Monday 4 February
This morning we had an optional tour of the Genocide museum followed by a visit to the Killing Fields memorial. The Genocide Museum is devoted to explaining the practices of the Khmer Rouge during the period 1975 – 1979, and also to the memory of many of those killed. The museum is now a UNESCO site and is housed in a former high school which was a major camp used by Pol Pot’s regime to torture and kill many thousands of Cambodians. Standard treatment for all prisoners was to be chained by the ankles to a central metal rod while also being blindfolded. Torture was common to force people to inform, but those who did comply with the regime were murdered anyway.Phnom Penh became a virtual ghost town as its residents suffered forcible removal to the countryside, except for those with higher levels of education who were murdered. Those in power could quickly turn into victims depending on the whim of Pol Pot’s henchmen.
The Killing Fields Memorial recognises the mass murders which were perpetrated in over 200 locations throughout Cambodia. It is a sombre place with a magnificent memorial dominating the landscape. Like many families our guide lost 4 of the 10 people in his family to killing field atrocities. However the risk in modern Cambodia is that so few people remain in the older generation that those born after 1979 have difficulty believing the atrocities, and have little understanding of the events. Also, it has proven impossible for international courts to bring perpetrators to justice, and many still hold positions of power and influence in the current Cambodian government.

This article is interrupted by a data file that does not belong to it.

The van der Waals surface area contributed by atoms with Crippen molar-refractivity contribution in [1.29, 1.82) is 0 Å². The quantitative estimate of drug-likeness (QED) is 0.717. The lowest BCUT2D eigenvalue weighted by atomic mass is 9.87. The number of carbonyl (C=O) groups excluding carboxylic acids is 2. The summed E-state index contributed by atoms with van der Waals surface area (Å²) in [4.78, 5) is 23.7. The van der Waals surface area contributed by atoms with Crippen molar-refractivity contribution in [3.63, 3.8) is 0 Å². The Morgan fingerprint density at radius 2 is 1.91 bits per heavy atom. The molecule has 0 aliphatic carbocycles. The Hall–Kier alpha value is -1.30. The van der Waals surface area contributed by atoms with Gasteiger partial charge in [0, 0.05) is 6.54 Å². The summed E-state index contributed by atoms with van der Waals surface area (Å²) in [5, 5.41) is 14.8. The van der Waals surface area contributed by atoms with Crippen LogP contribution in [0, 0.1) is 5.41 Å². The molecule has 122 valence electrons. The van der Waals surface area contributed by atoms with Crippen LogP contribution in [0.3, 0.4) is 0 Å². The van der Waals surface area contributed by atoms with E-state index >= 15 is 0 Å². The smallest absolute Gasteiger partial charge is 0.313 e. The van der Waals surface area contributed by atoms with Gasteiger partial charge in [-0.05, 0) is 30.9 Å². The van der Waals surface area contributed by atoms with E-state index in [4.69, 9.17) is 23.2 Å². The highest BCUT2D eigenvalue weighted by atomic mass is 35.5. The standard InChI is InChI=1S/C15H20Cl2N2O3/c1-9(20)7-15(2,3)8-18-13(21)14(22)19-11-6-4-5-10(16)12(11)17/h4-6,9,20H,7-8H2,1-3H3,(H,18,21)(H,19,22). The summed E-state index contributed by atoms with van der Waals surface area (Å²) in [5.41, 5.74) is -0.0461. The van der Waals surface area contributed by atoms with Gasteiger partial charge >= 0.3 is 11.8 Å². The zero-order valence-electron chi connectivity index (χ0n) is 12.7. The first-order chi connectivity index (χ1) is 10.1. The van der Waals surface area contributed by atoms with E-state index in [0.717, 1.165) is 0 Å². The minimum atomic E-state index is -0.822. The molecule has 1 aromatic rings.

|Primitive holding cells|
|One of the cell blocks complete with barbed wire|
The journey from central Phnom Penh to the Memorial on the outskirts typified the contrasts in wealth and lifestyle evident in modern Cambodia. Many city dwellers are working in the city to support the old and the very young living in rural communities around the nation. Although there is obvious wealth shown in mansion style houses and expensive cars, the disparity between rich and poor is enormous, and by international standards Cambodia is a very poor country.
The afternoon provided more entertainment for our group of seven. Tony organised 2 tuk tuks to take us to have lunch, and then give us a bit of a tour around the city, trying to avoid road blocks where possible. This proved to be exciting, illuminating and quite a bit of fun. The sights, sounds and smells of city life surrounded us, and we now understand why so many wear surgical masks. The skill of the drivers in manoeuvring their tuk tuks into the smallest of spaces, without any fear of much larger vehicles was astounding. Our driver also took us into one of the large pagodas decorated extensively with gold – quite a beautifully proportioned building. We were also able to visit one of the temples complete with a statue of a large reclining Buddha. It was a very satisfying way to conclude our time in Phnom Penh before being transferred to Siem Reap.
|Pagoda in Phnom Penh|
|Inside Buddhist temple, Phnom Penh|
|Di, Jim, Jenny and Tony in their tuk tuk|